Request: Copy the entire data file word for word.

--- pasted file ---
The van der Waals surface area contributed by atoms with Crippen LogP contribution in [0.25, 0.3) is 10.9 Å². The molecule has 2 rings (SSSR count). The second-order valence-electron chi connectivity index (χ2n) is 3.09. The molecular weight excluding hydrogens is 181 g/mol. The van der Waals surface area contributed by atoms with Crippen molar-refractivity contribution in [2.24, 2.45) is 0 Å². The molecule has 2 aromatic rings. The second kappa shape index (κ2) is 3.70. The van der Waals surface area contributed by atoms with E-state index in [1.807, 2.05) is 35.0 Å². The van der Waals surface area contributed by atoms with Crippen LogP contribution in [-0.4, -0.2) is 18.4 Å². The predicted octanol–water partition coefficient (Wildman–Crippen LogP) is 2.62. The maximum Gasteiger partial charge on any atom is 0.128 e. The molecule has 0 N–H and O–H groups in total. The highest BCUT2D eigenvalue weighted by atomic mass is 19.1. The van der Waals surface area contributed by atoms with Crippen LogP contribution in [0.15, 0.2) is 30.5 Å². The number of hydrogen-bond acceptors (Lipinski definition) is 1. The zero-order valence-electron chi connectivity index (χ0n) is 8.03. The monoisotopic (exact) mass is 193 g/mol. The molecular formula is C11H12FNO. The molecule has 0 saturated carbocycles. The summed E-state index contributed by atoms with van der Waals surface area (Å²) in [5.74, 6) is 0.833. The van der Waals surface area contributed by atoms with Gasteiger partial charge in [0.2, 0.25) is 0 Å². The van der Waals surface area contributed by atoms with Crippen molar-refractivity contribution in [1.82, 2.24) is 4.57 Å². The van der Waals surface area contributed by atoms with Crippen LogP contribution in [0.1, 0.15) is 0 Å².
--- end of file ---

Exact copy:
The van der Waals surface area contributed by atoms with Crippen LogP contribution in [0.25, 0.3) is 10.9 Å². The molecule has 2 rings (SSSR count). The second-order valence-electron chi connectivity index (χ2n) is 3.09. The molecular weight excluding hydrogens is 181 g/mol. The van der Waals surface area contributed by atoms with Crippen molar-refractivity contribution in [2.24, 2.45) is 0 Å². The molecule has 2 aromatic rings. The second kappa shape index (κ2) is 3.70. The van der Waals surface area contributed by atoms with E-state index in [1.807, 2.05) is 35.0 Å². The van der Waals surface area contributed by atoms with Crippen LogP contribution in [-0.4, -0.2) is 18.4 Å². The predicted octanol–water partition coefficient (Wildman–Crippen LogP) is 2.62. The maximum Gasteiger partial charge on any atom is 0.128 e. The molecule has 0 N–H and O–H groups in total. The highest BCUT2D eigenvalue weighted by atomic mass is 19.1. The van der Waals surface area contributed by atoms with Crippen LogP contribution in [0.15, 0.2) is 30.5 Å². The number of hydrogen-bond acceptors (Lipinski definition) is 1. The zero-order valence-electron chi connectivity index (χ0n) is 8.03. The monoisotopic (exact) mass is 193 g/mol. The molecular formula is C11H12FNO. The molecule has 0 saturated carbocycles. The summed E-state index contributed by atoms with van der Waals surface area (Å²) in [5.74, 6) is 0.833. The van der Waals surface area contributed by atoms with Gasteiger partial charge in [0.2, 0.25) is 0 Å². The van der Waals surface area contributed by atoms with Crippen molar-refractivity contribution in [1.82, 2.24) is 4.57 Å². The van der Waals surface area contributed by atoms with Crippen LogP contribution in [0.1, 0.15) is 0 Å².